Annapolis

Movie review by
Cynthia Fuchs, Common Sense Media
Annapolis Movie Poster Image
Naval cadet becomes a man in unoriginal drama.
  • PG-13
  • 2006
  • 108 minutes

Parents say

age 16+
Based on 2 reviews

Kids say

age 13+
Based on 6 reviews

A lot or a little?

The parents' guide to what's in this movie.

Positive Messages

Growing up is good, but whining, arguing, and resisting authority are not so good.

Violence

Boxing scenes are fast and hard-hitting; other scenes show physical tests and some fighting among cadets. A suicide attempt.

Sex

Brief kissing, some girls dance seductively at a bar. Reference to a prostitute.

Language

Mild cursing ("hell") and some crude language.

Consumerism
Drinking, Drugs & Smoking

Beer-drinking in bar scenes, one scene with smoking.

What parents need to know

Parents need to know that this film includes several hectic, noisy boxing scenes, with the camera taking alternate points of view for punchers and punchees. The fast cuts and framing make these images potentially disturbing for younger viewers. Some of the training rituals for the Annapolis cadets are brutal (falling in mud and falling off obstacles in slow motion, sweating and groaning). An officer has a cadet get into a body bag and be zipped up, to show other cadets their responsibility to their charges. Depressed cadet jumps out a window. Characters drink alcohol in a bar, a romantic couple exchanges gazes and kisses in pretty lighting. One prostitution reference.

User Reviews

  • Parents say
  • Kids say
Adult Written byshadow44 April 9, 2008

I would waste a million dollars renting this over and over again.

this was an amazing movie about never giving up and never listening to bad things other people say. But unlike the 8 year old said in the other review it is for... Continue reading
Adult Written byDisney32135 September 13, 2018

Rocky in a military school

I have seen this movie a million times and I think it's basically Rocky in a military school. It does not show how life at the Naval Academy is in reality... Continue reading
Kid, 12 years old July 16, 2014

Good movie

"Annapolis" is an interesting movie, appropriate for teens.
Kid, 10 years old April 9, 2008

What's the story?

In ANNAPOLIS, second generation shipbuilder Jake (James Franco) aspires to be a U.S. Naval officer. Though his father Bill (Brian Goodman) discourages such dreaming, Jake applies and gets in. At school, Jake learns to get along with his multicultural bunkmates: insecure Twins (Vicellous Shannon), self-loving Estrada (Wilmer Calderon), and hardworking Loo (Roger Fan). While Lt. Cmdr. Burton (Donnie Wahlberg) quietly supports him, boxing coach McNally (Chi McBride) treats Jake like a plebe. At the same time, Jake finds trouble with Midshipman Lt. Cole (Tyrese Gibson), a most excellent boxer, former marine, and hardnosed unit leader, and imminent romance with another older classmate, Ali (Jordana Brewster). Jake learns important lessons, including how to persevere even when facing adversity.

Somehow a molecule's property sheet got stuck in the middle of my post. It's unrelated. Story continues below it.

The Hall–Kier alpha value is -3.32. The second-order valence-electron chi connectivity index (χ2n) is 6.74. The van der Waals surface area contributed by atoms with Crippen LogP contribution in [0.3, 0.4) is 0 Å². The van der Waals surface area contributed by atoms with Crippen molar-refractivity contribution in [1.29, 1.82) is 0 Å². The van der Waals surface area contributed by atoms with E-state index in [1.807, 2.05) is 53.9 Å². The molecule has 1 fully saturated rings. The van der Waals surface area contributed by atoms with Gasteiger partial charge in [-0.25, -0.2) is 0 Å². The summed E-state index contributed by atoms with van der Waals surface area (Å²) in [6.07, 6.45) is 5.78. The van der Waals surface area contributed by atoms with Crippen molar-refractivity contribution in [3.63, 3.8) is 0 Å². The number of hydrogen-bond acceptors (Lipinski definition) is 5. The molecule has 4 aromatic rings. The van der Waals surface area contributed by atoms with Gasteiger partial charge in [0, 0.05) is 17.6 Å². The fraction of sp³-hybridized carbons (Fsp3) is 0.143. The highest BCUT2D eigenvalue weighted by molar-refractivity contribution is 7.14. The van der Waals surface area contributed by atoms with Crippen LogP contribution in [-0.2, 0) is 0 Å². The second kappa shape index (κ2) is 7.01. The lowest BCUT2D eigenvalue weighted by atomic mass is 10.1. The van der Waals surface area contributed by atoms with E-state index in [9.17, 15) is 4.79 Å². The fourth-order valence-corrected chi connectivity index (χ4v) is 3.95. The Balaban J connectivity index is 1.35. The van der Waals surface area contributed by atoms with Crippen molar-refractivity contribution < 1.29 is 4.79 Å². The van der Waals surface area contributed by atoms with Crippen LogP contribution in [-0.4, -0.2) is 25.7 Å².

Is it any good?

A masculine melodrama, Annapolis suffers from a script that is both formulaic and inconsistent. Predictably, Jake runs smack into the requisite inspirational father figures (see also: Louis Gossett, Jr. in An Officer and a Gentleman).

Roger Fan, who played Daric in director Justin Lin's previous, better film, Better Luck Tomorrow, is charismatic and could have easily pulled off the lead role in this film, and Tyrese Gibson turns in a truly compelling performance.

Talk to your kids about ...

  • Families can talk about the relationship between Jake and his working class father, Bill. How does the son's aspiration first threaten Dad, then make him proud? How does the movie use traditional means to define "masculinity" -- boxing, physical tests, dominance over other men? How does the film's diverse cast suggest that different individuals might work together?

Movie details

Our editors recommend

Common Sense Media's unbiased ratings are created by expert reviewers and aren't influenced by the product's creators or by any of our funders, affiliates, or partners.

See how we rate

About these links

Common Sense Media, a nonprofit organization, earns a small affiliate fee from Amazon or iTunes when you use our links to make a purchase. Thank you for your support.

Read more

Our ratings are based on child development best practices. We display the minimum age for which content is developmentally appropriate. The star rating reflects overall quality and learning potential.

Learn how we rate